Friday, October 7, 2016

Obamacare: Individual Market in “Shambles”

The news on the financial troubles plaguing the ACA, along with the real-world effects on those people in the individual market continue. Of course, the Republicans are blaming the Democrats, and the Democrats are blaming the Republicans. In reality though, who brought this law into being? Politics aside, the facts are disturbing.

Health insurers are pulling out of exchanges, the co-ops that were allowed under the original law continue to tank (only of the 23 remaining). Just recently Evergreen Health Care, a co-op in Maryland has made moves to go private – something that originally was not allowed under the law, but was reconsidered in May after several other co-ops failed. And insurance premiums, as well as deductibles and co-pays are still rising at an alarming rate.

Recent articles detail how the Tennessee and Minnesota state exchanges are in serious trouble. Tennessee’s state insurance commissioner approved premium increases of up to 62% in an effort to save the exchange, saying "I would characterize the exchange market in Tennessee as very near collapse." Minnesota is in similar straits, allowing the health insurers in its marketplace raise rates by at least 50 percent next year, after the individual market in the state came to the brink of collapse, according to the the state’s commerce commissioner. Blue Cross Blue Shield of Minnesota announced it would stop selling health plans to individuals and families in 2017. The company said it was "projecting a total loss of more than $500 million in the individual [health plan] segment over three years."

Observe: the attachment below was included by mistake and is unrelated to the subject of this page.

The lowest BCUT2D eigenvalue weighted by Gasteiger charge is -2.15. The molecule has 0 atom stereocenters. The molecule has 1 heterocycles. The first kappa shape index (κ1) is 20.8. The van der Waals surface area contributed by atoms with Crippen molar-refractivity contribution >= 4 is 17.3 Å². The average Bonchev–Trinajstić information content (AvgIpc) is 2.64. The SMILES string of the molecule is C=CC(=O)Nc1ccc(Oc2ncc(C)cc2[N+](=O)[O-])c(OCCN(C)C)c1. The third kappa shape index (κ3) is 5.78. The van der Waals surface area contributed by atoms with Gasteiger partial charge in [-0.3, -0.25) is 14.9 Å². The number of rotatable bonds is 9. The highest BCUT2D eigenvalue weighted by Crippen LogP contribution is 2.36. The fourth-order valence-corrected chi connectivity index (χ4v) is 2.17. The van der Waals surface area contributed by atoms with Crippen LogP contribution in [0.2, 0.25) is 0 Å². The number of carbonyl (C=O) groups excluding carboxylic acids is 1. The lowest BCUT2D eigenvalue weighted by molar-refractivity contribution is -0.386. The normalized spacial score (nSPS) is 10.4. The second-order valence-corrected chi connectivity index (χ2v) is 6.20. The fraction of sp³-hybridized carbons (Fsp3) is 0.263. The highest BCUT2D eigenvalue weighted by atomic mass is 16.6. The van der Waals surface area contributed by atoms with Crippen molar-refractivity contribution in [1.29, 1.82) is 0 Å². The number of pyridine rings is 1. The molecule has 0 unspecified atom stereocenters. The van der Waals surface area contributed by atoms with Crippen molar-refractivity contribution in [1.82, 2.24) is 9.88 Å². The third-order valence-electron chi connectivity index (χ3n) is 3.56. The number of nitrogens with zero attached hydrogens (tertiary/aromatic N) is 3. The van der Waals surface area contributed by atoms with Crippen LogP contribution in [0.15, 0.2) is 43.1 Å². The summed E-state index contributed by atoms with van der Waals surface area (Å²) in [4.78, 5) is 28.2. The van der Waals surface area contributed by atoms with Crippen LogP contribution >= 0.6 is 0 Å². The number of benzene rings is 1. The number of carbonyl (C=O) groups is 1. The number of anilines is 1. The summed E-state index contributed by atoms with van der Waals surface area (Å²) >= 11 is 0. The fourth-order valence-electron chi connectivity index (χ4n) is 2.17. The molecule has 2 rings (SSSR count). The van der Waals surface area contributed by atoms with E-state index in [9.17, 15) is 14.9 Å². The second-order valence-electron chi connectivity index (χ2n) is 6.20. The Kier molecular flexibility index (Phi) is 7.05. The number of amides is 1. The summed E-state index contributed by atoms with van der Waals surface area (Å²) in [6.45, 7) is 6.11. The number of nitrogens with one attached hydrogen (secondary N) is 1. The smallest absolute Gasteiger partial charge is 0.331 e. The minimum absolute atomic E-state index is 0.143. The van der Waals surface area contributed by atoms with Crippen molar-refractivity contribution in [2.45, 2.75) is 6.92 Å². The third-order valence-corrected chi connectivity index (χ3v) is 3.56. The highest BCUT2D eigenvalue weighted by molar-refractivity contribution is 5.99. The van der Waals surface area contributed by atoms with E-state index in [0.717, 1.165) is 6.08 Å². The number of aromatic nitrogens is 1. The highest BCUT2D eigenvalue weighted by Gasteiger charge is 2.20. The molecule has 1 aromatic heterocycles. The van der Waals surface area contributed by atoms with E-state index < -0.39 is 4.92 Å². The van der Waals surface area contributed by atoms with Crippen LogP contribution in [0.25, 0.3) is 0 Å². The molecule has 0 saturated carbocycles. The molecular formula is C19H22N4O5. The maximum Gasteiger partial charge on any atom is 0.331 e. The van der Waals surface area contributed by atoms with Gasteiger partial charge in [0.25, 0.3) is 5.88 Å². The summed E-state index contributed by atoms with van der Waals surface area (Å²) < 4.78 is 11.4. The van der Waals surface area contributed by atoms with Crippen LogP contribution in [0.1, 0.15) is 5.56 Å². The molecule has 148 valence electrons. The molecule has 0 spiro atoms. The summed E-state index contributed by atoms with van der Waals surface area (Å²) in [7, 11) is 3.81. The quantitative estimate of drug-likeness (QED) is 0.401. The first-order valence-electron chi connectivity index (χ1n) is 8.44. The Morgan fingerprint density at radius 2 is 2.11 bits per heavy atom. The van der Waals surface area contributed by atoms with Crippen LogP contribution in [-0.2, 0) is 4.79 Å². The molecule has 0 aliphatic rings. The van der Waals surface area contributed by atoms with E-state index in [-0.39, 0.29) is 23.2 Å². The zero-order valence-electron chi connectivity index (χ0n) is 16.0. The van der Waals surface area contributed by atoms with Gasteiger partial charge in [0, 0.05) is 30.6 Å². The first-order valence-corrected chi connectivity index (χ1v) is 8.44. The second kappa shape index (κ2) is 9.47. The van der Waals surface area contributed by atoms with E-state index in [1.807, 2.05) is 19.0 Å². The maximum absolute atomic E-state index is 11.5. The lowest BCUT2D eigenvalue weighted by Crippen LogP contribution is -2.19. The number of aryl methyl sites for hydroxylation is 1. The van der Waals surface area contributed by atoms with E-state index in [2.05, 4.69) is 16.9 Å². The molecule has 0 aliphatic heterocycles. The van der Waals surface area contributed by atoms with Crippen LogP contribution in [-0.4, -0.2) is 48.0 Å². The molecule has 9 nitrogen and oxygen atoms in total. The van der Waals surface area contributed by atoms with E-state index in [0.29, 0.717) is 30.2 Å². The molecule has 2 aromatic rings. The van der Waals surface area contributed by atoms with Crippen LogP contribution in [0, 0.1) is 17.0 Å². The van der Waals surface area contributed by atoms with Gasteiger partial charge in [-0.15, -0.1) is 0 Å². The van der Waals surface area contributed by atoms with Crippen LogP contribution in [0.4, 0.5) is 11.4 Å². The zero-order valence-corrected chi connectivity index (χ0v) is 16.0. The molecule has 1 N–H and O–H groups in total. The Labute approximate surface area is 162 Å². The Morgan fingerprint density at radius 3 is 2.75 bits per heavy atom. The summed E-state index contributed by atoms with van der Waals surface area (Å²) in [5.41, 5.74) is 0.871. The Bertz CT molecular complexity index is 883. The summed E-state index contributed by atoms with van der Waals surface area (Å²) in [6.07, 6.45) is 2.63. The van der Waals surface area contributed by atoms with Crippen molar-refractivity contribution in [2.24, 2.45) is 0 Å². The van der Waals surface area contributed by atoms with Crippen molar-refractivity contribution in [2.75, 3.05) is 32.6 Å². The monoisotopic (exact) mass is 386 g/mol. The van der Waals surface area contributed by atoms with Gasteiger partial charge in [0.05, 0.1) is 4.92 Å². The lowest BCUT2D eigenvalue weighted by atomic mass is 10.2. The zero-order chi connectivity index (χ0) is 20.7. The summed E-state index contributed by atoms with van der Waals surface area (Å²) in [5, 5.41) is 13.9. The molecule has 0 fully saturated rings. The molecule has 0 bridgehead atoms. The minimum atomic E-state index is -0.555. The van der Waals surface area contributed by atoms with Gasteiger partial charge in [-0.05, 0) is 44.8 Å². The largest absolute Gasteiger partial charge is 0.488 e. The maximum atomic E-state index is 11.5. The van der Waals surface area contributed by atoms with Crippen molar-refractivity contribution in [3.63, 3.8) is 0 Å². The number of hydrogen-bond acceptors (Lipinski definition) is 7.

While the employer based health insurance market is still quite stable, the individual insurance market "does not feel stable at all," Janet S. Trautwein, chief executive of the National Association of Health Underwriters, told The New York Times. "In many states, the individual market is in shambles."

Fox news shared this graphic highlighting the premium increases in several states:

The reasons for all this financial strife are varied – and familiar – as they were telegraphed early on by opponents to the law. You can find more information from these sources:

Democrats Grow More Vocal About Obamacare’s Shortcomings

GOP seeks to block ObamaCare settlements with insurers – citing the issues with the "risk corridors" as one reason insurers are leaving the market.

And then there’s this news from HR Policy on a House hearing critical of the exchanges performance. The hearing cited more evidence from the Government Accountability Office about vulnerability of the exchanges to fraud. Every fictitious application using fake documents the GAO submitted was approved. This is also not new, and has been reported repeatedly in the past.
While both sides are touting "fixes" ranging from a public option (universal health care) to allowing insurers to sell across state lines to increase competition, to complete repeal, nothing seems to address the whole issue. Recalling the now-famous quote from Nancy Pelosi that "we have to pass the bill so that you can find out what is in it" shows us that not knowing has caused what may have been good intent to become a complete disaster.

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